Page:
model

Researchers develop new model to observe self-optimization phenomenon in neuronal networks

Researchers at the Cyber-Physical Systems Group at the USC Viterbi School of Engineering, in conjunction with the University of Illinois at Urbana-Champaign, have developed a new model of how information deep in the brain could flow from one network to another and how these neuronal network clusters self-optimize over time.

Their work, chronicled in the paper “Network Science Characteristics of Brain-Derived Neuronal Cultures Deciphered From Quantitative Phase Imaging Data,” is believed to be the first study to observe this self-optimization phenomenon in in vitro neuronal networks, and counters existing models. Their findings can open new research directions for biologically inspired artificial intelligence, detection of brain cancer and diagnosis and may contribute to or inspire new Parkinson’s treatment strategies.

The team examined the structure and evolution of neuronal networks in the brains of mice and rats in order to identify the connectivity patterns.

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USC researchers build model showing how many coronavirus infections masks prevent | Health

University of South Carolina researchers have developed a model of the coronavirus pandemic showing that masks have stemmed the spread of disease and prevented tens of thousands of infections in places that have adopted them widely.

The team’s aim is to put hard numbers on a refrain that public health experts have repeated for months: that masks make a difference and could bring the virus to heel. The lead researcher says he wanted to give decision-makers a clear view of how big that difference is.

That’s particularly significant in South Carolina, which doesn’t have a statewide mask requirement. Instead, questions about whether to wear a mask are far more localized here. It’s up to local governments to decide whether to require them, and for the millions of people here who aren’t bound by mandates, wearing a mask is an individual decision.

The USC model, developed by the university’s Automated Intelligence

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Researchers create p16-Cre ERT2 -tdTomato mouse model to characterize in vivo senescent cells

Cell senescence is a state of permanent cell cycle arrest that was initially defined for cells grown in cell culture. It plays a key role in age-associated organ dysfunction and age-related diseases such as cancer, but the in vivo pathogenesis is largely unclear.

A research team led by Professor Makoto Nakanishi of the Institute of Medical Science, the University of Tokyo, generated a p16-Cre ERT2 -tdTomato mouse model to characterize in vivo p16 high cells at the single-cell level.

They found tdTomato-positive p16 high cells detectable in all organs, which were enriched with age. They also found that these cells failed to proliferate and had half-lives ranging from 2.6 to 4.2 months, depending on the tissue examined.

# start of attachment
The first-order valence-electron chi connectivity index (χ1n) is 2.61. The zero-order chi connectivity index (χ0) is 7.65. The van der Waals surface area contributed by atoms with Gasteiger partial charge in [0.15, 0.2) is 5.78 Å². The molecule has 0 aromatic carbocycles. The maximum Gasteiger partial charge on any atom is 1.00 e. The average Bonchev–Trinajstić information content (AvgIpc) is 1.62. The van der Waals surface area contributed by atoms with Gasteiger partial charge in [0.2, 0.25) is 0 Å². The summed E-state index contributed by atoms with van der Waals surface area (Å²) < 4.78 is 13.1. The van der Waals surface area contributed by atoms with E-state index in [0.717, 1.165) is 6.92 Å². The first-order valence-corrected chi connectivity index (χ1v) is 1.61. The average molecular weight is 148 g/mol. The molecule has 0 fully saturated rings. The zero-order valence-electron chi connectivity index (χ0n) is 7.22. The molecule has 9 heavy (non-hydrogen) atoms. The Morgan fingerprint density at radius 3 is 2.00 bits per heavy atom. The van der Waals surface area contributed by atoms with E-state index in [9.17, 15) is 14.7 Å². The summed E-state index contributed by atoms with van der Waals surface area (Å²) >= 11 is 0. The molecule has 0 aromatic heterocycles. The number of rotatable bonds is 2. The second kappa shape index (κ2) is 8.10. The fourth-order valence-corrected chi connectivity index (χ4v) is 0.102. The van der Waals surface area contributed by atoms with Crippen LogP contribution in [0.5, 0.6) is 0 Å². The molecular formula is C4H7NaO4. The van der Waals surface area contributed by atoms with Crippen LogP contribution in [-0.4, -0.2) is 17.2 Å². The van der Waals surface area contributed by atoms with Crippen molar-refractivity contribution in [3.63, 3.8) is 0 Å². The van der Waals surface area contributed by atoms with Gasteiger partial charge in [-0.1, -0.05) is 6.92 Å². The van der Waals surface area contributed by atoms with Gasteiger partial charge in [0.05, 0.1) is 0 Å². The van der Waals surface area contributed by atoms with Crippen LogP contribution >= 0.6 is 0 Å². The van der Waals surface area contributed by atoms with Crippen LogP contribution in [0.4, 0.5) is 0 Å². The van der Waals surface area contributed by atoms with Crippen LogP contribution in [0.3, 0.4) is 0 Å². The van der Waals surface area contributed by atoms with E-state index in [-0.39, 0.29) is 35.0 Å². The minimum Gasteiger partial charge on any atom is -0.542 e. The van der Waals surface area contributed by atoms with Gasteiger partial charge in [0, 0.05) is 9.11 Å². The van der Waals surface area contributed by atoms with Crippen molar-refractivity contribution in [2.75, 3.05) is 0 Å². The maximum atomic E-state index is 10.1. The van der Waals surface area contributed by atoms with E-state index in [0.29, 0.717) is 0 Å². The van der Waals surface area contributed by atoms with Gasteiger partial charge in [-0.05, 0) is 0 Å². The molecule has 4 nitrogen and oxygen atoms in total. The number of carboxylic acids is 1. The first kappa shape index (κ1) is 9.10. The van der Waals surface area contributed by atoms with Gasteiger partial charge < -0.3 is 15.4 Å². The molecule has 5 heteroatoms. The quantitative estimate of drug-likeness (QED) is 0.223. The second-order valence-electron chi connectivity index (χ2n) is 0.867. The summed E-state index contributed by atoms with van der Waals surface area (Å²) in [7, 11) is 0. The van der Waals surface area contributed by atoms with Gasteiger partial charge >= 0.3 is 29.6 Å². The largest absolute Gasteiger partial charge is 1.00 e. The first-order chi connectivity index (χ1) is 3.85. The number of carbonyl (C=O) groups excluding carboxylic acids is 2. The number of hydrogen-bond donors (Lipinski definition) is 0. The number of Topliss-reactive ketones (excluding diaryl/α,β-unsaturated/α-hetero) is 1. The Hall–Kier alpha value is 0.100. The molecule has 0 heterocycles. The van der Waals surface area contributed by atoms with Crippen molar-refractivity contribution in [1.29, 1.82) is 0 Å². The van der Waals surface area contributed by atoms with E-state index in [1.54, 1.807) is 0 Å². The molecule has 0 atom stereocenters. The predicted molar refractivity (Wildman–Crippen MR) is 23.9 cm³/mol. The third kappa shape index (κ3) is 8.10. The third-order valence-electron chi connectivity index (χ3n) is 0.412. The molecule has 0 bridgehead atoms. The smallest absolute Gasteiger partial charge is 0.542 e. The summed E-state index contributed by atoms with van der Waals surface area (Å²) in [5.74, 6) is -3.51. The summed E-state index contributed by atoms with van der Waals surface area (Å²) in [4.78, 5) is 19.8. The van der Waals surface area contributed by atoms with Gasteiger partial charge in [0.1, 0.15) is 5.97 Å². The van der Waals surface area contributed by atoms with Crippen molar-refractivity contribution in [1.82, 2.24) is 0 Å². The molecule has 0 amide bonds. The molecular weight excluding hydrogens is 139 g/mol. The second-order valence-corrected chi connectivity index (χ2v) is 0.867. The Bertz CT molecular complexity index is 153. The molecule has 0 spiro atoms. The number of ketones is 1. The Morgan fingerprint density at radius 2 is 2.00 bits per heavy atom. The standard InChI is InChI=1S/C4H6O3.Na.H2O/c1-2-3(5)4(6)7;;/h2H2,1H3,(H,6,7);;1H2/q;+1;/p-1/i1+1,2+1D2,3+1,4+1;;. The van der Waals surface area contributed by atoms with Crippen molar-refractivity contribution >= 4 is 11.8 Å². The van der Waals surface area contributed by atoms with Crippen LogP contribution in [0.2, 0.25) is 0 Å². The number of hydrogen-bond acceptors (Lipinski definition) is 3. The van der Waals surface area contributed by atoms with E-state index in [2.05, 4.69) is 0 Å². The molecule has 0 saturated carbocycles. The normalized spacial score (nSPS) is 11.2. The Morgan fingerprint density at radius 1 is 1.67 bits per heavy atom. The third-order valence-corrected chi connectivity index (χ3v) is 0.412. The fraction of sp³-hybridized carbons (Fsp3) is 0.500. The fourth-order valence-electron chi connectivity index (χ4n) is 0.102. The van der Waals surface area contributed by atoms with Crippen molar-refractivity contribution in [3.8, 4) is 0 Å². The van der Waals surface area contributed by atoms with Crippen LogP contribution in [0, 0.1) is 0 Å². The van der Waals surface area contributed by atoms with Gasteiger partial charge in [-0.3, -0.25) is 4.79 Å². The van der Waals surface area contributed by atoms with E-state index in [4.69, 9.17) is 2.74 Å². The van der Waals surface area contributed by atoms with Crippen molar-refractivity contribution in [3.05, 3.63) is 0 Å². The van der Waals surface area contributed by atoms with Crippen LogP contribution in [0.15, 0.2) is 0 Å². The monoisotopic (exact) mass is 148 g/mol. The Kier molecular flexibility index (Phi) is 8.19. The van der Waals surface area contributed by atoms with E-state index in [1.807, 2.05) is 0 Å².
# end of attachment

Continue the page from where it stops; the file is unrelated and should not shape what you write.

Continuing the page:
Single-cell transcriptomics in the liver and kidneys revealed that p16 high cells were present in various cell types, though most dominant in hepatic endothelium and

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UW researchers driving around Seattle using Street View-style camera to study response to pandemic

In images of of the streets of Seattle, University of Washington researchers are using algorithms to help identify things such as cars, people and whether they are physically distancing in each frame of (University of Washington Photo)

The COVID-19 pandemic has altered life as we know it in Seattle, and a team from the University of Washington is conducting research using images from around the city to better understand just how much.

Since May, researchers have been driving around Seattle, scanning the streets with a car-mounted camera similar to Google’s Street View technology. Images capture a particular point in time and illustrate whether people are outside, how many cars are on the road, which business are open and so forth. According to UW News, researchers hope the massive data set will help answer questions about what makes a city resilient and how to better prepare for potential future pandemics and

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women

Researchers reveal the perfect ‘flirty’ face for women: study

Sometimes, all it takes is a look.

For some single people, it can be hard to tell when someone is actually flirting with you. Fortunately for them, new research suggests that there may be a specific facial expression that women use when they’re flirting.

A study published in the Journal of Sex Research says that there are certain facial expressions that signify interest in a potential partner.

A study published in the Journal of Sex Research says that there are certain facial expressions that signify interest in a potential partner.
(iStock)

A study published in the Journal of Sex Research says that there are certain facial expressions that signify interest in a potential partner, Southwest News Service (SWNS) reports. According to the study, men can recognize this expression as showing attraction.

BROOKLYN BRIDGE PROPOSAL GOES VIRAL OVER BIKE ACCIDENT

The flirty facial expression that seems to work best for women is to turn the head to one side, tilt it down slightly with a slight smile and have the eyes turned toward the

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